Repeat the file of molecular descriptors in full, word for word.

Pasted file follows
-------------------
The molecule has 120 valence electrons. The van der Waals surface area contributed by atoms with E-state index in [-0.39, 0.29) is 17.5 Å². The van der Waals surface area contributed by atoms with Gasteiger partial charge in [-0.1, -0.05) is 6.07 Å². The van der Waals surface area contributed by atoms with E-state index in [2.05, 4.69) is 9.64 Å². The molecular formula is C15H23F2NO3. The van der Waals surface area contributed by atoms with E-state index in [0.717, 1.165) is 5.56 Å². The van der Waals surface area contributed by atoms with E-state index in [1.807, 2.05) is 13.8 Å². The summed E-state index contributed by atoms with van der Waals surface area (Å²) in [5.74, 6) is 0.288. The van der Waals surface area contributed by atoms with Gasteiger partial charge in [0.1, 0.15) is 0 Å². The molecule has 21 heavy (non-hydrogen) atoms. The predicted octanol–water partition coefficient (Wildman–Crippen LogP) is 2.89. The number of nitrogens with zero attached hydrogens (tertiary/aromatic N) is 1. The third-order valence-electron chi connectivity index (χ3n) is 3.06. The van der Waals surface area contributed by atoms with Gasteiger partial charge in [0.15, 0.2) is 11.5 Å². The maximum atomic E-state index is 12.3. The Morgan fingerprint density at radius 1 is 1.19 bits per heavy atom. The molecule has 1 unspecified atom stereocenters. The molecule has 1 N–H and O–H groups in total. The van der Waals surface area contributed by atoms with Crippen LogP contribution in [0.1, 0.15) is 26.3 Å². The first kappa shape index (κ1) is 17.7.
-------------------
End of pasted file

The molecule has 120 valence electrons. The van der Waals surface area contributed by atoms with E-state index in [-0.39, 0.29) is 17.5 Å². The van der Waals surface area contributed by atoms with Gasteiger partial charge in [-0.1, -0.05) is 6.07 Å². The van der Waals surface area contributed by atoms with E-state index in [2.05, 4.69) is 9.64 Å². The molecular formula is C15H23F2NO3. The van der Waals surface area contributed by atoms with E-state index in [0.717, 1.165) is 5.56 Å². The van der Waals surface area contributed by atoms with E-state index in [1.807, 2.05) is 13.8 Å². The summed E-state index contributed by atoms with van der Waals surface area (Å²) in [5.74, 6) is 0.288. The van der Waals surface area contributed by atoms with Gasteiger partial charge in [0.1, 0.15) is 0 Å². The molecule has 21 heavy (non-hydrogen) atoms. The predicted octanol–water partition coefficient (Wildman–Crippen LogP) is 2.89. The number of nitrogens with zero attached hydrogens (tertiary/aromatic N) is 1. The third-order valence-electron chi connectivity index (χ3n) is 3.06. The van der Waals surface area contributed by atoms with Gasteiger partial charge in [0.15, 0.2) is 11.5 Å². The maximum atomic E-state index is 12.3. The Morgan fingerprint density at radius 1 is 1.19 bits per heavy atom. The molecule has 1 unspecified atom stereocenters. The molecule has 1 N–H and O–H groups in total. The van der Waals surface area contributed by atoms with Crippen LogP contribution in [0.1, 0.15) is 26.3 Å². The first kappa shape index (κ1) is 17.7.